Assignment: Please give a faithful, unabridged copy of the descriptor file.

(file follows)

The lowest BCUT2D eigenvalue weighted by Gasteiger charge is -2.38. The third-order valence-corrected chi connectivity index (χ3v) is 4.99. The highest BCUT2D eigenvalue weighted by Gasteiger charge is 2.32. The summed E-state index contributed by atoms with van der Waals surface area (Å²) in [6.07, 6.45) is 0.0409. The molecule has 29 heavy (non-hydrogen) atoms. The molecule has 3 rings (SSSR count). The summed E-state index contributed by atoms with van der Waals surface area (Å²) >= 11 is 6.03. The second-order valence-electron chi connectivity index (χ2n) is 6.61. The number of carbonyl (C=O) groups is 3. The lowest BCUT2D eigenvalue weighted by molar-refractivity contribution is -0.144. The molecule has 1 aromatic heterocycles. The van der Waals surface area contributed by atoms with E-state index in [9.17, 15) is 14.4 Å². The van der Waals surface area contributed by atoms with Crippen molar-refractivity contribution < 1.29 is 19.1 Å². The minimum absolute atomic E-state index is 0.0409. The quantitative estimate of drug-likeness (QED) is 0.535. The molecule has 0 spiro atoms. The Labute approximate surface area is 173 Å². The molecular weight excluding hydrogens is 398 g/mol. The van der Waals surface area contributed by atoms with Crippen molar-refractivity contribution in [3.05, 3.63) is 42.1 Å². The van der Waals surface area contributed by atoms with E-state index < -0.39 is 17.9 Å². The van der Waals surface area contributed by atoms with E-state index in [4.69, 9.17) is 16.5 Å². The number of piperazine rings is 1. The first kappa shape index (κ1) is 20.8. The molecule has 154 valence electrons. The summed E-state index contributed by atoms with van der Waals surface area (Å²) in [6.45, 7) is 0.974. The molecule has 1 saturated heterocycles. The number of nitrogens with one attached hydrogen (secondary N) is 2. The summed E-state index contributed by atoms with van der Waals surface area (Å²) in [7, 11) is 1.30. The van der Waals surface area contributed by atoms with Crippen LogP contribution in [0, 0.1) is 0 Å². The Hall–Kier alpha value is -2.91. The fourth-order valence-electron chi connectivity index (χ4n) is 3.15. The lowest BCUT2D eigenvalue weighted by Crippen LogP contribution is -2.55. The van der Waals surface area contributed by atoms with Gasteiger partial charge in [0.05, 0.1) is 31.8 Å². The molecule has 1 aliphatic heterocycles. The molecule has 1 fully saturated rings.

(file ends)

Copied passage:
The lowest BCUT2D eigenvalue weighted by Gasteiger charge is -2.38. The third-order valence-corrected chi connectivity index (χ3v) is 4.99. The highest BCUT2D eigenvalue weighted by Gasteiger charge is 2.32. The summed E-state index contributed by atoms with van der Waals surface area (Å²) in [6.07, 6.45) is 0.0409. The molecule has 29 heavy (non-hydrogen) atoms. The molecule has 3 rings (SSSR count). The summed E-state index contributed by atoms with van der Waals surface area (Å²) >= 11 is 6.03. The second-order valence-electron chi connectivity index (χ2n) is 6.61. The number of carbonyl (C=O) groups is 3. The lowest BCUT2D eigenvalue weighted by molar-refractivity contribution is -0.144. The molecule has 1 aromatic heterocycles. The van der Waals surface area contributed by atoms with E-state index in [9.17, 15) is 14.4 Å². The van der Waals surface area contributed by atoms with Crippen molar-refractivity contribution < 1.29 is 19.1 Å². The minimum absolute atomic E-state index is 0.0409. The quantitative estimate of drug-likeness (QED) is 0.535. The molecule has 0 spiro atoms. The Labute approximate surface area is 173 Å². The molecular weight excluding hydrogens is 398 g/mol. The van der Waals surface area contributed by atoms with Crippen molar-refractivity contribution in [3.05, 3.63) is 42.1 Å². The van der Waals surface area contributed by atoms with E-state index < -0.39 is 17.9 Å². The van der Waals surface area contributed by atoms with E-state index in [4.69, 9.17) is 16.5 Å². The number of piperazine rings is 1. The first kappa shape index (κ1) is 20.8. The molecule has 154 valence electrons. The summed E-state index contributed by atoms with van der Waals surface area (Å²) in [6.45, 7) is 0.974. The molecule has 1 saturated heterocycles. The number of nitrogens with one attached hydrogen (secondary N) is 2. The summed E-state index contributed by atoms with van der Waals surface area (Å²) in [7, 11) is 1.30. The van der Waals surface area contributed by atoms with Crippen LogP contribution in [0, 0.1) is 0 Å². The Hall–Kier alpha value is -2.91. The fourth-order valence-electron chi connectivity index (χ4n) is 3.15. The lowest BCUT2D eigenvalue weighted by Crippen LogP contribution is -2.55. The van der Waals surface area contributed by atoms with Gasteiger partial charge in [0.05, 0.1) is 31.8 Å². The molecule has 1 aliphatic heterocycles. The molecule has 1 fully saturated rings.